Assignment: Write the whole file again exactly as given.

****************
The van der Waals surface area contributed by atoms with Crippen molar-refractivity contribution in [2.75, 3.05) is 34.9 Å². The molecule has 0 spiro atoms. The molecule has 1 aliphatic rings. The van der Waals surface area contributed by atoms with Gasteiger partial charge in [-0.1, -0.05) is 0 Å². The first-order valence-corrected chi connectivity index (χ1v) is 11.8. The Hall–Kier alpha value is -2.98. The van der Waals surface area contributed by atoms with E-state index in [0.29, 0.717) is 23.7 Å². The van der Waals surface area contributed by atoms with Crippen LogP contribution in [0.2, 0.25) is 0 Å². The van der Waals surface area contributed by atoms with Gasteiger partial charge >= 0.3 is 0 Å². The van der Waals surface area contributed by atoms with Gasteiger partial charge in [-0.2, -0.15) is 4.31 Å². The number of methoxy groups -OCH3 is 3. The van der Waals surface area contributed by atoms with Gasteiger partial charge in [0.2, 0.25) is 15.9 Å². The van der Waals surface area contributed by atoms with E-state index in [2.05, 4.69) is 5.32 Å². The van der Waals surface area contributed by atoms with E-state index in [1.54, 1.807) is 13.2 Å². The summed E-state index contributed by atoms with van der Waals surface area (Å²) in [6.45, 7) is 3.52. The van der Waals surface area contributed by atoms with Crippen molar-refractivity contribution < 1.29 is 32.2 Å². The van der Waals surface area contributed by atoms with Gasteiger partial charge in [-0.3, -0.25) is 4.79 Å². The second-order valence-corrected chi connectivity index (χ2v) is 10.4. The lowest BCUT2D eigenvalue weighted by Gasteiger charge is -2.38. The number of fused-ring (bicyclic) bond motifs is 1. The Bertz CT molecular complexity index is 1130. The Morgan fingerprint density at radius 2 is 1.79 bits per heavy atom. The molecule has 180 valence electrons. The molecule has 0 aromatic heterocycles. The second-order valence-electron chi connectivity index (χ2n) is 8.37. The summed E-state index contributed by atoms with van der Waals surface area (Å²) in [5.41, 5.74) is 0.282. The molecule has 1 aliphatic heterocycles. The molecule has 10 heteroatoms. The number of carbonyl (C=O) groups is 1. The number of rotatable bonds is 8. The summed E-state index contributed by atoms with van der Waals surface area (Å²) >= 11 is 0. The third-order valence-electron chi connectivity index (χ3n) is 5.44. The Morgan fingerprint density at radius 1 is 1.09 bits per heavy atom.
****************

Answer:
The van der Waals surface area contributed by atoms with Crippen molar-refractivity contribution in [2.75, 3.05) is 34.9 Å². The molecule has 0 spiro atoms. The molecule has 1 aliphatic rings. The van der Waals surface area contributed by atoms with Gasteiger partial charge in [-0.1, -0.05) is 0 Å². The first-order valence-corrected chi connectivity index (χ1v) is 11.8. The Hall–Kier alpha value is -2.98. The van der Waals surface area contributed by atoms with E-state index in [0.29, 0.717) is 23.7 Å². The van der Waals surface area contributed by atoms with Crippen LogP contribution in [0.2, 0.25) is 0 Å². The van der Waals surface area contributed by atoms with Gasteiger partial charge >= 0.3 is 0 Å². The van der Waals surface area contributed by atoms with Gasteiger partial charge in [-0.2, -0.15) is 4.31 Å². The number of methoxy groups -OCH3 is 3. The van der Waals surface area contributed by atoms with Gasteiger partial charge in [0.2, 0.25) is 15.9 Å². The van der Waals surface area contributed by atoms with E-state index in [2.05, 4.69) is 5.32 Å². The van der Waals surface area contributed by atoms with E-state index in [1.54, 1.807) is 13.2 Å². The summed E-state index contributed by atoms with van der Waals surface area (Å²) in [6.45, 7) is 3.52. The van der Waals surface area contributed by atoms with Crippen molar-refractivity contribution < 1.29 is 32.2 Å². The van der Waals surface area contributed by atoms with Gasteiger partial charge in [-0.3, -0.25) is 4.79 Å². The second-order valence-corrected chi connectivity index (χ2v) is 10.4. The lowest BCUT2D eigenvalue weighted by Gasteiger charge is -2.38. The number of fused-ring (bicyclic) bond motifs is 1. The Bertz CT molecular complexity index is 1130. The Morgan fingerprint density at radius 2 is 1.79 bits per heavy atom. The molecule has 180 valence electrons. The molecule has 0 aromatic heterocycles. The second-order valence-electron chi connectivity index (χ2n) is 8.37. The summed E-state index contributed by atoms with van der Waals surface area (Å²) in [5.41, 5.74) is 0.282. The molecule has 1 aliphatic heterocycles. The molecule has 10 heteroatoms. The number of carbonyl (C=O) groups is 1. The number of rotatable bonds is 8. The summed E-state index contributed by atoms with van der Waals surface area (Å²) >= 11 is 0. The third-order valence-electron chi connectivity index (χ3n) is 5.44. The Morgan fingerprint density at radius 1 is 1.09 bits per heavy atom.